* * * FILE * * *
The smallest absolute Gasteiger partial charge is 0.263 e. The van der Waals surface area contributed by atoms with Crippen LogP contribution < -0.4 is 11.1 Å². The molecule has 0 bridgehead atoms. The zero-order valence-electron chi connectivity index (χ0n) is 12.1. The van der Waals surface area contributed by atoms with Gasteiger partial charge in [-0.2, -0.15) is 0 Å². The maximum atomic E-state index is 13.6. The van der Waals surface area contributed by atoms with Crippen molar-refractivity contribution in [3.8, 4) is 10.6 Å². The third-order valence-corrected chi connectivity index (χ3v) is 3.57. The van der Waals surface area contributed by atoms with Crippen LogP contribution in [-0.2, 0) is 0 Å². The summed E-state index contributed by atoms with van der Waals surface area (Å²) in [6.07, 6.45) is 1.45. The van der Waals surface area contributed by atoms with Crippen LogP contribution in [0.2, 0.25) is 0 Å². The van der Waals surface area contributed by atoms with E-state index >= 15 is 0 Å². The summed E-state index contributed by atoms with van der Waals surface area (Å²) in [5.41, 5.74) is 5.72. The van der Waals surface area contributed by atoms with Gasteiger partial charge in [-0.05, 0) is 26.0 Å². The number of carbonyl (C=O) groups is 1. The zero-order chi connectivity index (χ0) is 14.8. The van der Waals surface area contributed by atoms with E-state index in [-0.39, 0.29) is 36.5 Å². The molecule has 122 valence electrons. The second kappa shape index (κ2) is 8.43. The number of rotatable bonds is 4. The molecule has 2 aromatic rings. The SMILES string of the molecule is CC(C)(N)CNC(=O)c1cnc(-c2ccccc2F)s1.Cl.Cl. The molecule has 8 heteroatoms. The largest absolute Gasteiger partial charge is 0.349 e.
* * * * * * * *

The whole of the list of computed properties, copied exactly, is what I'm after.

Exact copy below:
The smallest absolute Gasteiger partial charge is 0.263 e. The van der Waals surface area contributed by atoms with Crippen LogP contribution < -0.4 is 11.1 Å². The molecule has 0 bridgehead atoms. The zero-order valence-electron chi connectivity index (χ0n) is 12.1. The van der Waals surface area contributed by atoms with Gasteiger partial charge in [-0.2, -0.15) is 0 Å². The maximum atomic E-state index is 13.6. The van der Waals surface area contributed by atoms with Crippen molar-refractivity contribution in [3.8, 4) is 10.6 Å². The third-order valence-corrected chi connectivity index (χ3v) is 3.57. The van der Waals surface area contributed by atoms with Crippen LogP contribution in [-0.2, 0) is 0 Å². The summed E-state index contributed by atoms with van der Waals surface area (Å²) in [6.07, 6.45) is 1.45. The van der Waals surface area contributed by atoms with Crippen LogP contribution in [0.2, 0.25) is 0 Å². The van der Waals surface area contributed by atoms with E-state index >= 15 is 0 Å². The summed E-state index contributed by atoms with van der Waals surface area (Å²) in [5.41, 5.74) is 5.72. The van der Waals surface area contributed by atoms with Gasteiger partial charge in [-0.05, 0) is 26.0 Å². The number of carbonyl (C=O) groups is 1. The zero-order chi connectivity index (χ0) is 14.8. The van der Waals surface area contributed by atoms with E-state index in [-0.39, 0.29) is 36.5 Å². The molecule has 122 valence electrons. The second kappa shape index (κ2) is 8.43. The number of rotatable bonds is 4. The molecule has 2 aromatic rings. The SMILES string of the molecule is CC(C)(N)CNC(=O)c1cnc(-c2ccccc2F)s1.Cl.Cl. The molecule has 8 heteroatoms. The largest absolute Gasteiger partial charge is 0.349 e.